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Use of Lav's in feature film Condenser Microphones
Old 22nd August 2007
  #1
Gear Nut
 

Talking Use of Lav's in feature film

Hi fellas,
first I'm not sure if this thread belongs here, but I don't think it should be in the post-production forum either, so... If anyone knows better...

I'm wondering if some of you experimented video shoot guys could talk a bit about how you use lavallier mics in feature film.
I'm pretty familiar with their use in a documentary styled shoot, but feature film wouldn't be the same obviously.
The first problem being hiding them 100% from the camera! I'm confident this can be done most of the time, but it sure limits quite a bit the positionning, and might be a problem when changing camera angle, etc...
So how do you guys do? Do you use'em on pretty much each shot/take for dialogue scenes? Or do you always keep boom mic as your main alternative, and use lavs in special configurations where it helps (like capturing dialogue from a car on the move when you can't be in that car, or so on...)?? How do you make sure you don't have voice coherence problems from one shot to the nexxt if you use lavs on one chot and the boom on the next one, do you rely purely on post-production work for that? (you should never do that, as a general rule, right?)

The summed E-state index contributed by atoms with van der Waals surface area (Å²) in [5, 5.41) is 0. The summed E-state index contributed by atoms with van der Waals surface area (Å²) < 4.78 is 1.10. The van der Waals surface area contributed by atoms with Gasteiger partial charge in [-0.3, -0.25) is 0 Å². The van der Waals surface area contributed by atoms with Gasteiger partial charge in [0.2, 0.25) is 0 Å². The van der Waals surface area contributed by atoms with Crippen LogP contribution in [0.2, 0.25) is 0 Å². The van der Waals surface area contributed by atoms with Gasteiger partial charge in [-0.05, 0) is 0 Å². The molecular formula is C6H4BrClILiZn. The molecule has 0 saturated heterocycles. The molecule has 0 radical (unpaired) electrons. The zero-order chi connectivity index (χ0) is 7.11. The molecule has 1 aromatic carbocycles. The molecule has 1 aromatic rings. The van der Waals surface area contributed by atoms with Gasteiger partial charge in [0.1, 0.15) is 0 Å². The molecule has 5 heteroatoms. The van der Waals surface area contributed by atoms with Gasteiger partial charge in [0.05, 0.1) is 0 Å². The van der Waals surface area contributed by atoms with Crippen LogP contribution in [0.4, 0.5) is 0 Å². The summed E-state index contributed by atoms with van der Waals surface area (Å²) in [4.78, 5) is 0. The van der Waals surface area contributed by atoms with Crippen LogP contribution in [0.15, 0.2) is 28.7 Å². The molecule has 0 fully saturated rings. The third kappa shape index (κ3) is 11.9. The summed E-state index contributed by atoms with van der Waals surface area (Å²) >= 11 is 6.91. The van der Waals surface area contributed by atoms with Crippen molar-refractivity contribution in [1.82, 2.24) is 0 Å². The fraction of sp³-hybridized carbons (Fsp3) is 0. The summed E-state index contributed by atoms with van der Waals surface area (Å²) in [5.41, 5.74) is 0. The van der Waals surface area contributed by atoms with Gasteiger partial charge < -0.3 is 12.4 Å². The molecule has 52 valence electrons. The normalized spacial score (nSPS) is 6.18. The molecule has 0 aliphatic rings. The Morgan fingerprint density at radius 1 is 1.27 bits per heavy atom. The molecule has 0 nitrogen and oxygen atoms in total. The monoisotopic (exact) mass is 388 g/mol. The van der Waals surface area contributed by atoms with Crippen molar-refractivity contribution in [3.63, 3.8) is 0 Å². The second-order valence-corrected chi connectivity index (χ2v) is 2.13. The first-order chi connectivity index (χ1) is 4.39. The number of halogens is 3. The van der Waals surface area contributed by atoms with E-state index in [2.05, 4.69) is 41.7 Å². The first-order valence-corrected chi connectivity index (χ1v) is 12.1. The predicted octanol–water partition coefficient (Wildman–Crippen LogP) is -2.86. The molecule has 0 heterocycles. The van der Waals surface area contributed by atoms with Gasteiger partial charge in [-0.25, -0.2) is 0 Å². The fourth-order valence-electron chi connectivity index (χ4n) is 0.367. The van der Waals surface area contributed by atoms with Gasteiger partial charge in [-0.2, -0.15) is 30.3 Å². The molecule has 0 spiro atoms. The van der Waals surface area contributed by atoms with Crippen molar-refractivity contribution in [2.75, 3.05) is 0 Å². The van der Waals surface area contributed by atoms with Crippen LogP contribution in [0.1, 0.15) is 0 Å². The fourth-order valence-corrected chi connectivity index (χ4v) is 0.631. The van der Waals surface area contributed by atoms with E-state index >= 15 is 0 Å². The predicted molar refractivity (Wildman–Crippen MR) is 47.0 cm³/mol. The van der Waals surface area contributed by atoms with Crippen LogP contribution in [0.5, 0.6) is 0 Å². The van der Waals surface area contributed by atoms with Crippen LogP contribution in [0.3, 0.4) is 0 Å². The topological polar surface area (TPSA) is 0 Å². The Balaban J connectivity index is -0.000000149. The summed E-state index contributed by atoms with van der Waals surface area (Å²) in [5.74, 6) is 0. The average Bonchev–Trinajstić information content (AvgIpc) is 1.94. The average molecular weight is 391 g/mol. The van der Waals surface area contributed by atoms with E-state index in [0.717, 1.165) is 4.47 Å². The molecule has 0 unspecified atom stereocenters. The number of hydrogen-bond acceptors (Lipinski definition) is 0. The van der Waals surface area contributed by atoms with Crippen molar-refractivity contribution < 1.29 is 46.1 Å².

Hope you can help!
I have a short film shoot coming up next. I already know how to proceed for just about every shot, but I wanna make sure beforehand I'm doing it right, and if there isn't a better way. So far, I'd only be planning to use lavs occasionnaly for certain situations where boom work would be impossible.
Thanks!
Old 22nd August 2007
  #2
Lives for gear
 
Jim vanBergen's Avatar
 

Tram lavs are the brand most commonly used in TV/film production. They have a serious HF emphasis, and are most commonly hidden UNDER clothing close to the actor's head.

Always, always, always use wired boom and plant mics in addition. A good boom op is all you need for most work... there is a lot of information about this, between magazine articles and other resources.

Hope this helps!

jim
Old 22nd August 2007
  #3
Gear Nut
 

Hello Jim.
I've used the TRAM 50 a few times, I agree it is really an amazing thing! But yeah, these times were only documentary styled shoots.
Could you point out any reliable source of info on te internet about this?
In fact, I guess my real question would be "why should one use lavs in feature films, except in situations where boom work is impossible?".
Thanks for your time!
Old 22nd August 2007
  #4